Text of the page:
Massachusetts General Hospital
Andrew Werk Cook Professor of Tumor Biology, Harvard Medical School
Director of the Edwin L. Steele Laboratory for Tumor Biology, Massachusetts General Hospital
Dr. Jain has received NFCR funding since 1998. He is a renowned world expert in understanding how changes in the microenvironment surrounding tumors effect the immune system, drug delivery, treatment efficacy and patient survival. Our immune system produces cytotoxic T cells to kill tumor cells. But tumors create molecules called immune checkpoints that weaken T cells’ ability to kill tumors, allowing the tumor cells to escape the T cell attack. The new immunotherapy called immune checkpoint inhibitors — a class of drugs that block the checkpoints — has revolutionized cancer therapy for some tumors but are not effective in the most aggressive brain tumor, glioblastoma or GBM. Dr. Jain’s current work has determined that the resistance to immune checkpoint inhibitor therapy in GBM is due, in part, by the tumor environment.
Dr. Jain discovered the theory that an imbalance of vessel growth in tumors resulted in leaky blood vessels that caused edema, lack of oxygen and immunosuppression. In GBM models, his team discovered the abnormal vessels severely limit the immune system’s cytotoxic T cells to enter and kill tumors. Most importantly, treating GBM models with a factor previously discovered by Dr. Jain to inhibit blood vessel growth, led to a more normalized tumor vasculature and improved outcomes when combined with immune checkpoint blockers. Dr. Jain’s research has tremendous potential to improve treatment outcomes and increase survival in patients diagnosed with glioblastoma. Ultimately, he hopes his research will inform the design of clinical trials of GBM with dual therapy of the factors to normalize the tumor blood vessels with checkpoint blockers combined with standard of care, surgery, radiation and chemotherapy.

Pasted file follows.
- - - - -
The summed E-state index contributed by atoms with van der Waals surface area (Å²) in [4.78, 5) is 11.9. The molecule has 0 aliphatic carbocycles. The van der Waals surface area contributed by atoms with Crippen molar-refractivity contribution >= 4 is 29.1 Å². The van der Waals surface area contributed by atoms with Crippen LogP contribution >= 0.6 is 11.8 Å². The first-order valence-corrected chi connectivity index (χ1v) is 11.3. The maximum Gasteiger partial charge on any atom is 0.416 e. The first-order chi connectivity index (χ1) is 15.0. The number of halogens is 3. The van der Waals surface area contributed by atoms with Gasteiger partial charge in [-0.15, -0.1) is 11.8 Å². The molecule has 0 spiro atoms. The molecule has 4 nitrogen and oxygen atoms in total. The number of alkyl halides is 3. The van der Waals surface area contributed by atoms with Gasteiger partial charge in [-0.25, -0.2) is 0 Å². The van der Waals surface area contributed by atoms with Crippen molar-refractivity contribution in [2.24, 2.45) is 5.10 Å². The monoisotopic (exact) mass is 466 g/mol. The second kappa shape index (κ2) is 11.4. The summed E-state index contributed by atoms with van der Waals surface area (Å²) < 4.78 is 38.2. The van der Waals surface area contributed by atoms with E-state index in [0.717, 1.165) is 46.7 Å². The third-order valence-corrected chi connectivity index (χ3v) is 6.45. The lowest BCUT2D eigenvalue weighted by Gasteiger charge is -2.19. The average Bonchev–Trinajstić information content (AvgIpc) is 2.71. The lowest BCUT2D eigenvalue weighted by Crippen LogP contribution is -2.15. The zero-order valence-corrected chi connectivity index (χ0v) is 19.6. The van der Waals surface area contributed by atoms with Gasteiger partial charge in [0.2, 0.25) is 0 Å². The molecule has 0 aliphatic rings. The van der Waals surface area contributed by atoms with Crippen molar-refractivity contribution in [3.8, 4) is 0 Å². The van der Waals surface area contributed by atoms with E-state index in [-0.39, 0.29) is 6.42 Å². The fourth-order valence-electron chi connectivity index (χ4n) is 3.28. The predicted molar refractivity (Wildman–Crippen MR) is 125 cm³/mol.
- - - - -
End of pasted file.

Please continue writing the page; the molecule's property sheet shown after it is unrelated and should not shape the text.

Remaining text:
Rakesh Jain, Ph.D., moved from his home in India to the United States in 1972 after receiving a B. Tech in Chemical Engineering from the Indian Institute of Technology. He then attended the University of Delaware, where he completed a M.S. and Ph.D. in chemical engineering. Dr. Jain served on the faculty of Columbia University for two years and spent 14 years at Carnegie Mellon University. Since 1991, Dr. Jain has been the Andrew Werk Cook Professor of Tumor Biology and the Director of the Edwin L. Steele Laboratory for Tumor Biology at Massachusetts General Hospital.
In addition to his fellowship with NFCR, Dr. Jain is an elected member of the National Academy of Sciences, the National Academy of Engineering and the National Academy of Medicine. He is the ninth person ever to be elected to all three U.S. National Academies. He is also a Fellow of the American Association for Cancer Research (AACR) Academy.
Throughout his career, Dr. Jain has also been the recipient of numerous prestigious awards, including the 2012 Science of Oncology Award from the Society of Clinical Oncology and the 2016 National Medal of Science from President of the United States Barack Obama. He received the Medal of Science for developing new ways to manipulate tumors.
Dr. Jain has mentored more than 200 doctoral and postdoctoral fellows in more than a dozen disciplines. He has also collaborated with hundreds of basic scientists in fundamental research and physicians across multiple specialties and the partnerships have resulted in more than 700 publications.